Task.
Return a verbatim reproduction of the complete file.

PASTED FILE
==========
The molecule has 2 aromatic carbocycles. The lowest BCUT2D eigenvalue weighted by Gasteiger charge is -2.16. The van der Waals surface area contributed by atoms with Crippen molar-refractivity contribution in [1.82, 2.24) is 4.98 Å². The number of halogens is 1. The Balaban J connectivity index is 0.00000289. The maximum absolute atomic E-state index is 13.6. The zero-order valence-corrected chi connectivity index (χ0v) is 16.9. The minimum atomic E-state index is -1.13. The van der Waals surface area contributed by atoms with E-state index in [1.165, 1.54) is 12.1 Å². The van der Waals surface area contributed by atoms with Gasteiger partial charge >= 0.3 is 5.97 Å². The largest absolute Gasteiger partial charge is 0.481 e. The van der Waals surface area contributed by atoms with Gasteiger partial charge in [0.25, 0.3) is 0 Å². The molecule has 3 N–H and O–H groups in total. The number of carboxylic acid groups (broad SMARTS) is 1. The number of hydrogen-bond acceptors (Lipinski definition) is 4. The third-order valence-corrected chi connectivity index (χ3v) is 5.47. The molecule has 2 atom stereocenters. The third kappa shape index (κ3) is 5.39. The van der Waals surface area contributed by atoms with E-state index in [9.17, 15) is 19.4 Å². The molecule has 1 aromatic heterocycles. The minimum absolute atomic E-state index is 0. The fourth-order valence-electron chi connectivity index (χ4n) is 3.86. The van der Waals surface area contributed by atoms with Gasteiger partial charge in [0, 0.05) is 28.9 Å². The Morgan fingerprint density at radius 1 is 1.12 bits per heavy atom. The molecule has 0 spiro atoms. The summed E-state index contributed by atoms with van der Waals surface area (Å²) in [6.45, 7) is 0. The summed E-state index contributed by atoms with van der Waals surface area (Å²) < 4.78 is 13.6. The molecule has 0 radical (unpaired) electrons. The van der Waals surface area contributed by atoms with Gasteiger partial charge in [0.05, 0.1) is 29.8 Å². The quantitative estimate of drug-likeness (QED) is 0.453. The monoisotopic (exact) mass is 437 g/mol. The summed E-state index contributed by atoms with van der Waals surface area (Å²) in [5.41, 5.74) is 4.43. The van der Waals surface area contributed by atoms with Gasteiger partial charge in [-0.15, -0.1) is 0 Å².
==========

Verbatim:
The molecule has 2 aromatic carbocycles. The lowest BCUT2D eigenvalue weighted by Gasteiger charge is -2.16. The van der Waals surface area contributed by atoms with Crippen molar-refractivity contribution in [1.82, 2.24) is 4.98 Å². The number of halogens is 1. The Balaban J connectivity index is 0.00000289. The maximum absolute atomic E-state index is 13.6. The zero-order valence-corrected chi connectivity index (χ0v) is 16.9. The minimum atomic E-state index is -1.13. The van der Waals surface area contributed by atoms with E-state index in [1.165, 1.54) is 12.1 Å². The van der Waals surface area contributed by atoms with Gasteiger partial charge >= 0.3 is 5.97 Å². The largest absolute Gasteiger partial charge is 0.481 e. The van der Waals surface area contributed by atoms with Gasteiger partial charge in [0.25, 0.3) is 0 Å². The molecule has 3 N–H and O–H groups in total. The number of carboxylic acid groups (broad SMARTS) is 1. The number of hydrogen-bond acceptors (Lipinski definition) is 4. The third-order valence-corrected chi connectivity index (χ3v) is 5.47. The molecule has 2 atom stereocenters. The third kappa shape index (κ3) is 5.39. The van der Waals surface area contributed by atoms with E-state index in [9.17, 15) is 19.4 Å². The molecule has 1 aromatic heterocycles. The minimum absolute atomic E-state index is 0. The fourth-order valence-electron chi connectivity index (χ4n) is 3.86. The van der Waals surface area contributed by atoms with Gasteiger partial charge in [0, 0.05) is 28.9 Å². The Morgan fingerprint density at radius 1 is 1.12 bits per heavy atom. The molecule has 0 spiro atoms. The summed E-state index contributed by atoms with van der Waals surface area (Å²) in [6.45, 7) is 0. The summed E-state index contributed by atoms with van der Waals surface area (Å²) < 4.78 is 13.6. The molecule has 0 radical (unpaired) electrons. The van der Waals surface area contributed by atoms with Gasteiger partial charge in [0.05, 0.1) is 29.8 Å². The quantitative estimate of drug-likeness (QED) is 0.453. The monoisotopic (exact) mass is 437 g/mol. The summed E-state index contributed by atoms with van der Waals surface area (Å²) in [5.41, 5.74) is 4.43. The van der Waals surface area contributed by atoms with Gasteiger partial charge in [-0.15, -0.1) is 0 Å².